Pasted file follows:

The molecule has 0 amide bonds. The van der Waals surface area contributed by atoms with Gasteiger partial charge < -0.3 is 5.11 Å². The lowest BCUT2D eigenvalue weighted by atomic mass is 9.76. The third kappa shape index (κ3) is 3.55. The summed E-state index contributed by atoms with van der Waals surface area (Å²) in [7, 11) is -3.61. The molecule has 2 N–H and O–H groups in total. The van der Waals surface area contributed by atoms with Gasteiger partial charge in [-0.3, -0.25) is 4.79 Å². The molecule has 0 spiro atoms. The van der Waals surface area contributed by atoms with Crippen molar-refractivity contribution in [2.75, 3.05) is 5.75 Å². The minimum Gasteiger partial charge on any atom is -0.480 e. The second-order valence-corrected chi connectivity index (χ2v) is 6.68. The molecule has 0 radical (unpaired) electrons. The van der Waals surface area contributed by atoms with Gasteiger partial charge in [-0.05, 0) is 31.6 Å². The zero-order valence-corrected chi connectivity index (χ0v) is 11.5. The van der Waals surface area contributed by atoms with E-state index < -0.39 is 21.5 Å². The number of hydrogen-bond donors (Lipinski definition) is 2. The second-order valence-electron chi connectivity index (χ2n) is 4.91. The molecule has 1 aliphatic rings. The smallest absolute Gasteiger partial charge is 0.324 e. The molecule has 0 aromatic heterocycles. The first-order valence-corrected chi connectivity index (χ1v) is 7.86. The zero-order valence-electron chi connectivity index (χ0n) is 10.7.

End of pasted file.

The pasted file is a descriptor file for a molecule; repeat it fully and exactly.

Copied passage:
The molecule has 0 amide bonds. The van der Waals surface area contributed by atoms with Gasteiger partial charge < -0.3 is 5.11 Å². The lowest BCUT2D eigenvalue weighted by atomic mass is 9.76. The third kappa shape index (κ3) is 3.55. The summed E-state index contributed by atoms with van der Waals surface area (Å²) in [7, 11) is -3.61. The molecule has 2 N–H and O–H groups in total. The van der Waals surface area contributed by atoms with Gasteiger partial charge in [-0.3, -0.25) is 4.79 Å². The molecule has 0 spiro atoms. The van der Waals surface area contributed by atoms with Crippen molar-refractivity contribution in [2.75, 3.05) is 5.75 Å². The minimum Gasteiger partial charge on any atom is -0.480 e. The second-order valence-corrected chi connectivity index (χ2v) is 6.68. The molecule has 0 radical (unpaired) electrons. The van der Waals surface area contributed by atoms with Gasteiger partial charge in [-0.05, 0) is 31.6 Å². The zero-order valence-corrected chi connectivity index (χ0v) is 11.5. The van der Waals surface area contributed by atoms with E-state index < -0.39 is 21.5 Å². The number of hydrogen-bond donors (Lipinski definition) is 2. The second-order valence-electron chi connectivity index (χ2n) is 4.91. The molecule has 1 aliphatic rings. The smallest absolute Gasteiger partial charge is 0.324 e. The molecule has 0 aromatic heterocycles. The first-order valence-corrected chi connectivity index (χ1v) is 7.86. The zero-order valence-electron chi connectivity index (χ0n) is 10.7.